Erskine opening in the case of Thomas Hardy7.83 MB
Erskine speech in the case of Thomas Hardy - Part 27.15 MB
Erskine speech in the case of Thomas Hardy - Part 37.37 MB
Erskine speech in the case of Thomas Hardy - Part 47.45 MB
Erskine speech in the case of Thomas Hardy - Part 57.33 MB
Erskines final speech6.32 MB
His cross-examination of the prosecution's spies also helped demolish their case; he "cross-examined these witnesses in a tone of contemptuous disbelief and managed to discredit much of their evidence", so they are well worth a read.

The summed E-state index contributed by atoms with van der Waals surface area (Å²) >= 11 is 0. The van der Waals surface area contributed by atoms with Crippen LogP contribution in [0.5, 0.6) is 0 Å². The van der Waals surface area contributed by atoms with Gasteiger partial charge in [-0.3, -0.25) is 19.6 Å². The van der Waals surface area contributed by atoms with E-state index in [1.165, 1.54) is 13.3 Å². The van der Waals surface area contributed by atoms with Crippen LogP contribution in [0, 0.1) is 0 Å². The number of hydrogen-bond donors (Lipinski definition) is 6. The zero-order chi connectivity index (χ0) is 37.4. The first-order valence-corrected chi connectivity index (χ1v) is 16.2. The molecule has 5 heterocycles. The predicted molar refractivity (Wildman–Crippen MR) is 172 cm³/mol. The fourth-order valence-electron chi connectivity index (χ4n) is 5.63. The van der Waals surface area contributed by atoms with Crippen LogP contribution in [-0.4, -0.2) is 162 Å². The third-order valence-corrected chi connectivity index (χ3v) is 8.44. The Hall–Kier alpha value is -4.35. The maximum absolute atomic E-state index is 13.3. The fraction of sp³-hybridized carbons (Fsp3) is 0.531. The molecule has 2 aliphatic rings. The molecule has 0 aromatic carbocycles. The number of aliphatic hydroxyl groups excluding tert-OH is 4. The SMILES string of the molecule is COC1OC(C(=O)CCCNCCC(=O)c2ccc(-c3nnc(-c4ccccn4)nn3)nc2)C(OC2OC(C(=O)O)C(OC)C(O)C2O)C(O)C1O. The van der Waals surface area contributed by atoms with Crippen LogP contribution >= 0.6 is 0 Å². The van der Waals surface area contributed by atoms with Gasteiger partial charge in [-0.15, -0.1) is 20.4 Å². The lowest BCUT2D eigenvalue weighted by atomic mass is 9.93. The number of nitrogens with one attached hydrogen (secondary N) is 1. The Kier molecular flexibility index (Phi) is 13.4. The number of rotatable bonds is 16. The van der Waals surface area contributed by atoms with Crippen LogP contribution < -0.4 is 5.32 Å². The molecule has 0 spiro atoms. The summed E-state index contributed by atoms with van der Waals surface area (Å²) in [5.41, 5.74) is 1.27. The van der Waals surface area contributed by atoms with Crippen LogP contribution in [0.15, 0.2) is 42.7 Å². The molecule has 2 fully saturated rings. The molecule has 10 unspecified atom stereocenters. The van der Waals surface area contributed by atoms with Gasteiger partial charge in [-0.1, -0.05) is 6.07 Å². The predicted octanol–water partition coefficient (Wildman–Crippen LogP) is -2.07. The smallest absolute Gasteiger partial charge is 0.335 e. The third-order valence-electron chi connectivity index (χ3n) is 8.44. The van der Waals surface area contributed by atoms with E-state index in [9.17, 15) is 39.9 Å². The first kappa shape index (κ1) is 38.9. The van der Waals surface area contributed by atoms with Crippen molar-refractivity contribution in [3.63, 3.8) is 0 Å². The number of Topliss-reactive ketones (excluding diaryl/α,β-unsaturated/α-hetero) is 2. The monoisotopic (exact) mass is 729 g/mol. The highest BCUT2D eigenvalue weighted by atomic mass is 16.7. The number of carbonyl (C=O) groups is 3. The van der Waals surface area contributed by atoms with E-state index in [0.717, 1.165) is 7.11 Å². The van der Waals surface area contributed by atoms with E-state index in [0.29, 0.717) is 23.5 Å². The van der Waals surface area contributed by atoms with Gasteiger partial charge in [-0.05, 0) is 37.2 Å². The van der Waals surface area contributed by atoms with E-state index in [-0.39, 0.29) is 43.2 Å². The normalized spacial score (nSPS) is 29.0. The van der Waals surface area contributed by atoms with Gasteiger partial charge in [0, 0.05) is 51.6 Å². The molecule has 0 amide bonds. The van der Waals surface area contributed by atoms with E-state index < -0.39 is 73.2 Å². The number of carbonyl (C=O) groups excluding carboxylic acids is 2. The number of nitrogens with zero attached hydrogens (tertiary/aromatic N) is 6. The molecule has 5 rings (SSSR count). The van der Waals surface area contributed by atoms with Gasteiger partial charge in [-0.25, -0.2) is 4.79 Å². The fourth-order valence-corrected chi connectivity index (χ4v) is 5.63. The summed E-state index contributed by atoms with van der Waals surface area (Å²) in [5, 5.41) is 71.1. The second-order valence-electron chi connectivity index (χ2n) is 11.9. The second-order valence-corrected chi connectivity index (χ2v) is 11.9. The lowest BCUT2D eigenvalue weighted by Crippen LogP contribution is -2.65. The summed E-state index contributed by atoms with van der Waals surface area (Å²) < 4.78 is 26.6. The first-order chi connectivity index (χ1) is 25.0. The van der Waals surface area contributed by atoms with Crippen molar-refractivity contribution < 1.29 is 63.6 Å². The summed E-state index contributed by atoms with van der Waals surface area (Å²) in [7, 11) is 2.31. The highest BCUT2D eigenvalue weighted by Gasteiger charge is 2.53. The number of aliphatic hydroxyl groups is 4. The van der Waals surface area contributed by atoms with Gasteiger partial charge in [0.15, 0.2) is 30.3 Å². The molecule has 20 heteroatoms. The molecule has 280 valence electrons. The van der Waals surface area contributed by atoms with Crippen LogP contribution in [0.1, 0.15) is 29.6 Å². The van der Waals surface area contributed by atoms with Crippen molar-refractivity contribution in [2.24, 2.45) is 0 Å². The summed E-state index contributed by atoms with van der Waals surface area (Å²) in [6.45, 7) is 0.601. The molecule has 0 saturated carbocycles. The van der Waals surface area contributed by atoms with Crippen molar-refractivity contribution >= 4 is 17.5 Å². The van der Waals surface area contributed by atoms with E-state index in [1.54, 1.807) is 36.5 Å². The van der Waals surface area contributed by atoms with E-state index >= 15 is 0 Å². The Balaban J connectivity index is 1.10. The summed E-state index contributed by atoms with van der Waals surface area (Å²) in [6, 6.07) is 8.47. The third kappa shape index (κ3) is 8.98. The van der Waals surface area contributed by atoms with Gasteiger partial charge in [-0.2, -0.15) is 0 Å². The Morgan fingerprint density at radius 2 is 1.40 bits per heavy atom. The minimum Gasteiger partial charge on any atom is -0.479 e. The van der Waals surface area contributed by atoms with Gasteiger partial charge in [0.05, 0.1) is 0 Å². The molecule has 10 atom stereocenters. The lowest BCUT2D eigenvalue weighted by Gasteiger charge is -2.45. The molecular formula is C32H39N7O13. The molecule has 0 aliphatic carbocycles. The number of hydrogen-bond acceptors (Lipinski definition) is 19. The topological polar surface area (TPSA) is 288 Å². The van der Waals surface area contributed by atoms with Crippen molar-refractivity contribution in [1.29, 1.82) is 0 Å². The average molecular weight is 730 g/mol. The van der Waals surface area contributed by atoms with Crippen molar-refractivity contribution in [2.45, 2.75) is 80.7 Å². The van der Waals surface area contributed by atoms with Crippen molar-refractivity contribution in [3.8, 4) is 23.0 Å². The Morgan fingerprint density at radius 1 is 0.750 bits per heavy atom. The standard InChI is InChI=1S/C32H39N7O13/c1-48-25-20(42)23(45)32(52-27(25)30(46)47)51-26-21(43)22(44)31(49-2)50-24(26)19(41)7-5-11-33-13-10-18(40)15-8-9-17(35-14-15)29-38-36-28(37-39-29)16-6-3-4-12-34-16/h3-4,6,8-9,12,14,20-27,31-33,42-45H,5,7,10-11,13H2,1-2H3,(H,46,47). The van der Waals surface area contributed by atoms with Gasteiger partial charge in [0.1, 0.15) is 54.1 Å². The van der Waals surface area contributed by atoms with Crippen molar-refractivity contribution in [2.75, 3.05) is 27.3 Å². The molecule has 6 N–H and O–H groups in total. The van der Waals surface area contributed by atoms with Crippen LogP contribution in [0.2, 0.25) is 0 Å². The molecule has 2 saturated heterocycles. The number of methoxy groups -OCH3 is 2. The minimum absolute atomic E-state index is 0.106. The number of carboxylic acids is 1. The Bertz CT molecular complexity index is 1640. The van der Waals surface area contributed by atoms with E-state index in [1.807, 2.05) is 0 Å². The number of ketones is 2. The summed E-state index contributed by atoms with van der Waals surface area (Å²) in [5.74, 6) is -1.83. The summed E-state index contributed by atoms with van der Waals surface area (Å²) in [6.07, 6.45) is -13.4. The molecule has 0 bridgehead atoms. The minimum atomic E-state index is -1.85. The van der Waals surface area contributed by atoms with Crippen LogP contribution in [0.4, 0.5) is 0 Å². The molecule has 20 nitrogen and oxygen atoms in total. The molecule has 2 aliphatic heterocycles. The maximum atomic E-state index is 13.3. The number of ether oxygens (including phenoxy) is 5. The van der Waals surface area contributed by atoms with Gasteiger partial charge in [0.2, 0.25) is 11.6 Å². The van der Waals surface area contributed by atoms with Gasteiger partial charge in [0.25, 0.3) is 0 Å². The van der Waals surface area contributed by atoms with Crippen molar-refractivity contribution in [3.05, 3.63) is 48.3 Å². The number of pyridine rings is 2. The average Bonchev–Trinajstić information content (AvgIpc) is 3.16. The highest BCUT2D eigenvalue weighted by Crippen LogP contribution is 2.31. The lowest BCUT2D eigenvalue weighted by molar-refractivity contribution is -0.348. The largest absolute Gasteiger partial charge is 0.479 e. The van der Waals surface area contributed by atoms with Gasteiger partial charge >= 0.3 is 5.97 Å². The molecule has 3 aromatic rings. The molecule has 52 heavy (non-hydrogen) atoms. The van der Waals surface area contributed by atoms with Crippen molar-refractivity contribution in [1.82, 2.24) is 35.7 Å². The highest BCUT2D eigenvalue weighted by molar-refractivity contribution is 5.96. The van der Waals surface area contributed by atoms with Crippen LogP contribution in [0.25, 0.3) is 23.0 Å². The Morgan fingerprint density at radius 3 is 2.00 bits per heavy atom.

After a nine-day trial, which was exceptionally long for the time, he was acquitted.The foreman of the jury fainted after delivering his verdict of not guilty, and the crowd enthusiastically carried Hardy through the streets of London.
In his speeches, Erskine emphasized that the radical organizations, primarily the London Corresponding Society and the Society for Constitutional Information, were dedicated to a revolution of ideas, not a violent revolution—they embodied the new ideals of the Enlightenment. Erskine was helped in his defence by pamphlets such as William Godwin's Cursory Strictures on the Charge Delivered by Lord Chief Justice Eyre to the Grand Jury, 2 October 1794.
John Horne Tooke